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#1 User is online   Moderator T 

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  Posted 09 September 2019 - 01:27 AM

Justice Neil Gorsuch: Why Originalism Is the Best Approach to the Constitution

NEIL M. GORSUCH
Time
9/6/19

EXCERPT:

Originalism teaches only that the Constitution’s original meaning is fixed; meanwhile, of course, new applications of that meaning will arise with new developments and new technologies. Consider a few examples. As originally understood, the term “cruel” in the Eighth Amendment’s Cruel and Unusual Punishments Clause referred (at least) to methods of execution deliberately designed to inflict pain. That never changes. But that meaning doesn’t just encompass those particular forms of torture known at the founding. It also applies to deliberate efforts to inflict a slow and painful death by laser. Take another example. As originally understood, the First Amendment protected speech. That guarantee doesn’t just apply to speech on street corners or in newspapers; it applies equally to speech on the Internet. Or consider the Fourth Amendment. As originally understood, it usually required the government to get a warrant to search a home. And that meaning applies equally whether the government seeks to conduct a search the old-fashioned way by rummaging through the place or in a more modern way by using a thermal imaging device to see inside. Whether it’s the Constitution’s prohibition on torture, its protection of speech, or its restrictions on searches, the meaning remains constant even as new applications arise.

Living constitutionalists often complain we can’t know the original understanding because the document’s too old and cryptic. Hardly. We figure out the original meaning of old and difficult texts all the time. Just ask any English professor who teaches Shakespeare or Beowulf.

I suspect the real complaint of living constitutionalists isn’t with old laws generally so much as it is with the particular terms of this old law. The Constitution is short—only about 7,500 words, including all its amendments. It doesn’t dictate much about the burning social and political questions they care about. Instead, it leaves the resolution of those matters to elections and votes and the amendment process. And it seems this is the real problem for the critics. For when it comes to the social and political questions of the day they care most about, many living constitutionalists would prefer to have philosopher-king judges swoop down from their marble palace to ordain answers rather than allow the people and their representatives to discuss, debate, and resolve them. You could even say the real complaint here is with our democracy.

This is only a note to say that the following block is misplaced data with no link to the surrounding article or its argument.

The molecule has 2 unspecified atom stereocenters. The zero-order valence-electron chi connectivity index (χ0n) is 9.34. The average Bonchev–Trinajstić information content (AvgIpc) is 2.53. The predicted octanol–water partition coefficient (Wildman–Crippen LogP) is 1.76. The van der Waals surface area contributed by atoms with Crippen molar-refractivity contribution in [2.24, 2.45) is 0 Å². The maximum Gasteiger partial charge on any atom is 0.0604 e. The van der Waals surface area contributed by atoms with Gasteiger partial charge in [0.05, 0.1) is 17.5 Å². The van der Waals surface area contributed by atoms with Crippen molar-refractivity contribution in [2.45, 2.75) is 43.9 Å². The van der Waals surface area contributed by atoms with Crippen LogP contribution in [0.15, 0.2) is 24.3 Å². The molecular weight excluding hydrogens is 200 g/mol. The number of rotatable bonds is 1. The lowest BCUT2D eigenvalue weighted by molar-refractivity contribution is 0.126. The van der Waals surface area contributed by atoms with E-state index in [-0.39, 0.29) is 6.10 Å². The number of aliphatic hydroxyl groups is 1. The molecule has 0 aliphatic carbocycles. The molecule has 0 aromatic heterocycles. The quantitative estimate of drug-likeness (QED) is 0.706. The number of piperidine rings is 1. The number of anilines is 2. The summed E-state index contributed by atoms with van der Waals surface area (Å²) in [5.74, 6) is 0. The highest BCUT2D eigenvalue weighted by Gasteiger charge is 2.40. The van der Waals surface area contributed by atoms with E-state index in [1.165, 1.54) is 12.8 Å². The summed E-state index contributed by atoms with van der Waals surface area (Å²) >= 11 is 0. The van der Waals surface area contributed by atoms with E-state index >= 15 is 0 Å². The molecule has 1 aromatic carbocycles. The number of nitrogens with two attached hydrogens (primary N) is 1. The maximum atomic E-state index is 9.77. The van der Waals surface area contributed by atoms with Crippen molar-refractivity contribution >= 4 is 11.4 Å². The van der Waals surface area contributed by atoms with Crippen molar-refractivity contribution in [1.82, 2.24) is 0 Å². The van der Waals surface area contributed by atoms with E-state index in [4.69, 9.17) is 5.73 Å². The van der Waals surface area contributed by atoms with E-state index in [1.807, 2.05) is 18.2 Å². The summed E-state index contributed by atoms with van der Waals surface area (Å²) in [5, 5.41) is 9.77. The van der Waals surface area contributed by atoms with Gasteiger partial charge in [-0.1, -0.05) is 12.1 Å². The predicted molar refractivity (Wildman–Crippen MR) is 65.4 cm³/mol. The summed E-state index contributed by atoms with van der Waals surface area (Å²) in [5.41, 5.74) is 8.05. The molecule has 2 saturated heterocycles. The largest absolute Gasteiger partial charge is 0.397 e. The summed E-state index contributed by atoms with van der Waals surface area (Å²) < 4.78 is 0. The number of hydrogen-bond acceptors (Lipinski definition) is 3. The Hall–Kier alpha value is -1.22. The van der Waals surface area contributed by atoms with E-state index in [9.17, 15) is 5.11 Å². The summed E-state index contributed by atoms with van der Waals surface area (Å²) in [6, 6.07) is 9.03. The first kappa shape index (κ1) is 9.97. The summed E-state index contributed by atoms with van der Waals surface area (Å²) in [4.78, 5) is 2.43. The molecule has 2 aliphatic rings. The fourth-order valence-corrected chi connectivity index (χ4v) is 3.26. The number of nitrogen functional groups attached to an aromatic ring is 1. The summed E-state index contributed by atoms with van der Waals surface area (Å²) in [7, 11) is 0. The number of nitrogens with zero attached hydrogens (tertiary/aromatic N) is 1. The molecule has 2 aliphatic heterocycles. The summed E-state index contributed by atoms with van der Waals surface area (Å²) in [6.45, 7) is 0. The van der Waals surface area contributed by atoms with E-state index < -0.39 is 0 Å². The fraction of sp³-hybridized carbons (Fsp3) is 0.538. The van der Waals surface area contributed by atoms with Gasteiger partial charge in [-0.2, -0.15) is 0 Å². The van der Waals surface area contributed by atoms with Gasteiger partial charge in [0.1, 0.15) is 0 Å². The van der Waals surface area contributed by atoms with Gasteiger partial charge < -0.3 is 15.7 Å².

Suppose originalism does lead to a result you happen to dislike in this or that case. So what? The “judicial Power” of Article III of the Constitution isn’t a promise of all good things. Letting dangerous and obviously guilty criminals who have gravely injured their victims go free just because an officer forgot to secure a warrant or because the prosecutor neglected to bring a witness to trial for confrontation seems like a bad idea to plenty of people. But do you really want judges to revise the Constitution to avoid those “bad” results? Or do you believe that judges should enforce the law’s protections equally for everyone, regardless of how inefficient or unpopular or old the law might be? Regardless of who benefits today—the criminal or the police; the business or the employee; immigrants or ICE?

(Full Story)

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An excerpt from his newbook
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#2 User is offline   Oathtaker 

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Posted 09 September 2019 - 05:29 AM

 Moderator T, on 09 September 2019 - 01:27 AM, said:

Justice Neil Gorsuch: Why Originalism Is the Best Approach to the Constitution

NEIL M. GORSUCH
Time
9/6/19

An excerpt from his newbook


Looks like I have another book to add to the queue....
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#3 User is offline   Dean Adam Smithee 

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Posted 09 September 2019 - 08:24 PM

I like Gorsuch and Thomas - The only two seemingly willing to stand up for originalism in there face of 'stare decisis'.
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